FRANKFORT, KY -- Legislation that Rep. Greg Stumbo, D-Prestonsburg, plans to file for the upcoming legislative session would pour $15 million to $20 million from video lottery terminals into horse racing purses, something Kentucky racetracks say they desperately need to compete, reports the Lexington Herald-Leader in its Sunday edition.
"I'm convinced if we don't do something, we're going to lose our horse industry," Stumbo said in an interview last week. "We may end up with just two tracks."
His proposal also would bring in nearly $300 million in new revenue for the state to put toward needs such as education and prisons at a time when Kentucky is facing huge budget shortfalls, reports the newspaper.
"Racino" states such as Indiana, Pennsylvania and New York are ramping up competition for the state's racehorses and breeding industry with purses and incentives fueled by expanded gambling.
A task force appointed by Gov. Steve Beshear to look at horse racing recommended increasing purses on Monday but did not offer any suggestions to pay for more prize money.
A draft of Stumbo's bill proposes to dedicate 80 percent of the racetracks' video lottery terminals revenue to purse enhancements, but Stumbo said that specifics of how to spend the money are still being debated.The racing industry supports the measure, the Herald-Leader reports.
"It may be too late to save the Thoroughbred industry, but from my perspective as a Kentuckian, I want to give us a chance to compete. It would be a shame to let this go through lack of action," said Ron Geary, owner of Ellis Park in Henderson. "I'm hoping there may be a change of attitude as far as saving the horse industry ... This bill makes so much sense."
Geary, the other racetracks, and horse industry groups have lobbied unsuccessfully for expanded gambling for at least a decade. More than a dozen states, including major racing states such as New York, Florida, Illinois and Louisiana, have some type of alternative gambling that could shore up purses, reports the Herald-Leader.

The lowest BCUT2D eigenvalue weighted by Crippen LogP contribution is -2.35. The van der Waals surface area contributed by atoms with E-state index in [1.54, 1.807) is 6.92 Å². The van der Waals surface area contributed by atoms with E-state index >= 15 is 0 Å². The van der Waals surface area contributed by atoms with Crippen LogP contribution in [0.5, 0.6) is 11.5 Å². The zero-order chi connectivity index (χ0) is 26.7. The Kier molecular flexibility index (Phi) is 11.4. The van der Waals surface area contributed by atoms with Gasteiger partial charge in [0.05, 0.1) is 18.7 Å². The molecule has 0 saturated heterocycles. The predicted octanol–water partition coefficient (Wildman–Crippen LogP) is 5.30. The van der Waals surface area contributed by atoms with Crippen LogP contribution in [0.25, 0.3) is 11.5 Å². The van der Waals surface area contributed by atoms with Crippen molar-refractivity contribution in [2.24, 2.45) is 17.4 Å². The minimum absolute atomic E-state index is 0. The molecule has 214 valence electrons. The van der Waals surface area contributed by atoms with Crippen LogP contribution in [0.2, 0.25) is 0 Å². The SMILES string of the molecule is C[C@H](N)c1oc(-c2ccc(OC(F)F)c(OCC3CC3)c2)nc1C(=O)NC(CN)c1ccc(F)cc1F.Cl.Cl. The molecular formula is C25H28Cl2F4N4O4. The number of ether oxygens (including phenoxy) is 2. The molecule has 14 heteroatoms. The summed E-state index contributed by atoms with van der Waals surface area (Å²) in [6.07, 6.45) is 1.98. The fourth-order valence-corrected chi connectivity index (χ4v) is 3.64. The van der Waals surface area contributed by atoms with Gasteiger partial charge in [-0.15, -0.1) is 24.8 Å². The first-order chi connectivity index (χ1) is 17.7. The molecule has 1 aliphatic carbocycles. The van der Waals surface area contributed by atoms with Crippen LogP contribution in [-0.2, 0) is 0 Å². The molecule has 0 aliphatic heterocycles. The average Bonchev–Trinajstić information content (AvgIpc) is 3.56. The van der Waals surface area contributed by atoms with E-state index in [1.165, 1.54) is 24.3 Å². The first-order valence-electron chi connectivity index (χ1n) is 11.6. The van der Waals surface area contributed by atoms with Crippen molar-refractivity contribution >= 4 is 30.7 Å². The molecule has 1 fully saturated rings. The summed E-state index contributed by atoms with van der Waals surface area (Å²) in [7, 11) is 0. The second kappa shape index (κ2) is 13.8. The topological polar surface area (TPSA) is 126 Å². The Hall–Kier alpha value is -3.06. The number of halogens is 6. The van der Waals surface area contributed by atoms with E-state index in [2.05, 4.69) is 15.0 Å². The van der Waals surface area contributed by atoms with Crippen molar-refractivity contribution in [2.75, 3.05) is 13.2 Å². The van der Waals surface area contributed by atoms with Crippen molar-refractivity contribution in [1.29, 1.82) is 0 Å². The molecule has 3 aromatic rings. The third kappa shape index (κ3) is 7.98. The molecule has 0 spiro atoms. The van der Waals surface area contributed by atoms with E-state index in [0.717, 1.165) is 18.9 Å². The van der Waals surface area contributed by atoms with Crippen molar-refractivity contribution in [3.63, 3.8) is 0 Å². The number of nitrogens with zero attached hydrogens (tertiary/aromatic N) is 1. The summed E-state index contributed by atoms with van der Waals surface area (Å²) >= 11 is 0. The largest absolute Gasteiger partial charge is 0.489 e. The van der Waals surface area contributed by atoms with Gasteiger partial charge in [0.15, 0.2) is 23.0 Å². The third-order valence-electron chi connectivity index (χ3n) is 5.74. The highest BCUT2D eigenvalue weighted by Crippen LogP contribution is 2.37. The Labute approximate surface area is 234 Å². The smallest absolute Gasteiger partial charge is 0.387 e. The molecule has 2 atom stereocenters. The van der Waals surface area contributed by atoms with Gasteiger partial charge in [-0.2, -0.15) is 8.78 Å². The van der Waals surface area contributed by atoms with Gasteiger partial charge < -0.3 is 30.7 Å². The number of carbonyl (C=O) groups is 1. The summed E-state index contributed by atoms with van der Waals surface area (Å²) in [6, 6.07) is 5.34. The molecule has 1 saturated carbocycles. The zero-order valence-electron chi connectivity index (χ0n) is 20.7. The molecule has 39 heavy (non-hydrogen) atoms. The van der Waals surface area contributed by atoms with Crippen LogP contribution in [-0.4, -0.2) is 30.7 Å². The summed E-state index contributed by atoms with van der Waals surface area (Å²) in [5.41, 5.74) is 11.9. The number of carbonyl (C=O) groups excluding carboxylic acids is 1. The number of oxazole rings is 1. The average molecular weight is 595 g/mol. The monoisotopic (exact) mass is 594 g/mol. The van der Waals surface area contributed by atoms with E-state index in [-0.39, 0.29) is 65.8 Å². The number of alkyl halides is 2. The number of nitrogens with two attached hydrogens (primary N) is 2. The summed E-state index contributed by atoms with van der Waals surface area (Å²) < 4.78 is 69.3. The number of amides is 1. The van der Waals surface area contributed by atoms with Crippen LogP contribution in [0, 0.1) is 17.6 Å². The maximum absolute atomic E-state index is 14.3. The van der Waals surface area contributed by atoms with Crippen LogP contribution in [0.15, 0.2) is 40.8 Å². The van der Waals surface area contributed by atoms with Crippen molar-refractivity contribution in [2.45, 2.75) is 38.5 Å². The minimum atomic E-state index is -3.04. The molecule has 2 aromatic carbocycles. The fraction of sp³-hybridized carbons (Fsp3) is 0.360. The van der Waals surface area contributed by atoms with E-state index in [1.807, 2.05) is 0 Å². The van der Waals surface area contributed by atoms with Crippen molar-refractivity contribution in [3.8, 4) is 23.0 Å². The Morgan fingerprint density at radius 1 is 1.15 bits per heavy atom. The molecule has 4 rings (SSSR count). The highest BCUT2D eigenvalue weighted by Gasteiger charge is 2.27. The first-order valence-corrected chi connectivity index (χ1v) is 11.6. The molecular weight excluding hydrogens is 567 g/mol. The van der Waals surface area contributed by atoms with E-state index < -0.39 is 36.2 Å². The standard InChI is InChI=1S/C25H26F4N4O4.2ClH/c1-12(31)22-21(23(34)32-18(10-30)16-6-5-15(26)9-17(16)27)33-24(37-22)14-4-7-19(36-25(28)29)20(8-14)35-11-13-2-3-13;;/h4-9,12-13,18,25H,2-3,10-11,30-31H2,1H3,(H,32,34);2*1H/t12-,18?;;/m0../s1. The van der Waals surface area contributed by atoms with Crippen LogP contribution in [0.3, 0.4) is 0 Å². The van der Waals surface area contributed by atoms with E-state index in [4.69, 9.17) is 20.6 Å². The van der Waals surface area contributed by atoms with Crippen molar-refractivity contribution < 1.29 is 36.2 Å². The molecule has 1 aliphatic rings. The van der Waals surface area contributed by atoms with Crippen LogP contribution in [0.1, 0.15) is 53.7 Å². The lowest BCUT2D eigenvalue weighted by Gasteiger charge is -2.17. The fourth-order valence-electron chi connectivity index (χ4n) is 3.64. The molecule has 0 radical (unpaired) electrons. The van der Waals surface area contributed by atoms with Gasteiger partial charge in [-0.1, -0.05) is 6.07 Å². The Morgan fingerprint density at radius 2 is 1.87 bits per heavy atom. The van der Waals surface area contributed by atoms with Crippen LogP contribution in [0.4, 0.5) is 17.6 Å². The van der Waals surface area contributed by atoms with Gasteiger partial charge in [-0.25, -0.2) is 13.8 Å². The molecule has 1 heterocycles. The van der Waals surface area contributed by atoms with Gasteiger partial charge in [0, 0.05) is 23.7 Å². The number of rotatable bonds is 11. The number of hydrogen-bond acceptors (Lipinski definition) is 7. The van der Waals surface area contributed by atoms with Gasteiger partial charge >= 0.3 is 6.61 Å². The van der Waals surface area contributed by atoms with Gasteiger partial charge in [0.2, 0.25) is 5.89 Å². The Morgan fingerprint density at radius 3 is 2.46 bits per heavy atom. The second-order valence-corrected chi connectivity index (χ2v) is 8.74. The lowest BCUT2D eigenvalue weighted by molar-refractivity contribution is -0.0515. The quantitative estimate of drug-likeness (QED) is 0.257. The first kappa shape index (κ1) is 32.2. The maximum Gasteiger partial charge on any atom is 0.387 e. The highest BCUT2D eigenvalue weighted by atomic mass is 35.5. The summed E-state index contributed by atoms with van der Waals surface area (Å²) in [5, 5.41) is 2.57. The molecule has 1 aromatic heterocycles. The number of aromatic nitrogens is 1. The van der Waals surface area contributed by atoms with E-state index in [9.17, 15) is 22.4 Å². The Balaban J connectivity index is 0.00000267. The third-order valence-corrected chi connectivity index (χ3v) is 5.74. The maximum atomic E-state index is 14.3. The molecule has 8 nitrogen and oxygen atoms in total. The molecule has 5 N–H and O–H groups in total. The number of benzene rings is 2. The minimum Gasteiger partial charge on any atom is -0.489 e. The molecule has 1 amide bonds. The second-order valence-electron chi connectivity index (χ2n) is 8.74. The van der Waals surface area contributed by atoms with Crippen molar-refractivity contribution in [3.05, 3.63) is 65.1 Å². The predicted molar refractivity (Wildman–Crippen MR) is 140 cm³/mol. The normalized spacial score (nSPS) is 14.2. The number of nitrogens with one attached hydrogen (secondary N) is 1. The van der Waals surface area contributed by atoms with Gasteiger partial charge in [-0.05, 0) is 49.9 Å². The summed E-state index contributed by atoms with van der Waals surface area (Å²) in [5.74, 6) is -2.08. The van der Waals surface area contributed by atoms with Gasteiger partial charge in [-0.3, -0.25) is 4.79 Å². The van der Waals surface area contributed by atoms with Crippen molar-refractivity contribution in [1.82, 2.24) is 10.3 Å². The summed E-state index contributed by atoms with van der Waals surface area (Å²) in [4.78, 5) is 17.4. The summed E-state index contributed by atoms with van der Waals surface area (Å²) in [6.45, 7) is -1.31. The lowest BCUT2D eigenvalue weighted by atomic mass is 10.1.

"We are obviously hopeful the legislature is willing to improve our competitive position as it relates to surrounding states," said Patrick Neely, spokesman for the Kentucky Equine Education Project, which has lobbied for expanded gambling. "The governor's task force made it perfectly clear: The surrounding states are doing all they can to take our horses."
As Keeneland president Nick Nicholson put it last week in the report to Beshear, "The threat to Kentucky's horse industry is very real and it's not long-term; it's imminent." the newspaper reports.
Numbers compiled by the task force found that, because of recently added slots, purses in Indiana and Pennsylvania are expected to more than double next year. New York has awarded a contract for its Aqueduct racino and Gov. David Paterson on Tuesday proposed adding another at Belmont. Maryland voted to expand gambling in November, making Kentucky the only Triple Crown state without gambling-supported racing.
Beshear said Monday that he will not look to expanded gambling to address the state's $456 million budget shortfall for this fiscal year, which ends June 30, the newspaper reports.
But Stumbo said he thinks gambling revenue could be needed down the road. "We could limp through this fiscal year, but what happens next year if this doubles? We could be facing a billion-dollar shortfall next year," he said.
Stumbo, who is challenging Democratic Rep. Jody Richards of Bowling Green for Speaker of the House, said he will file the bill regardless of who wins that contest, reports the Lexington Herald-Leader.
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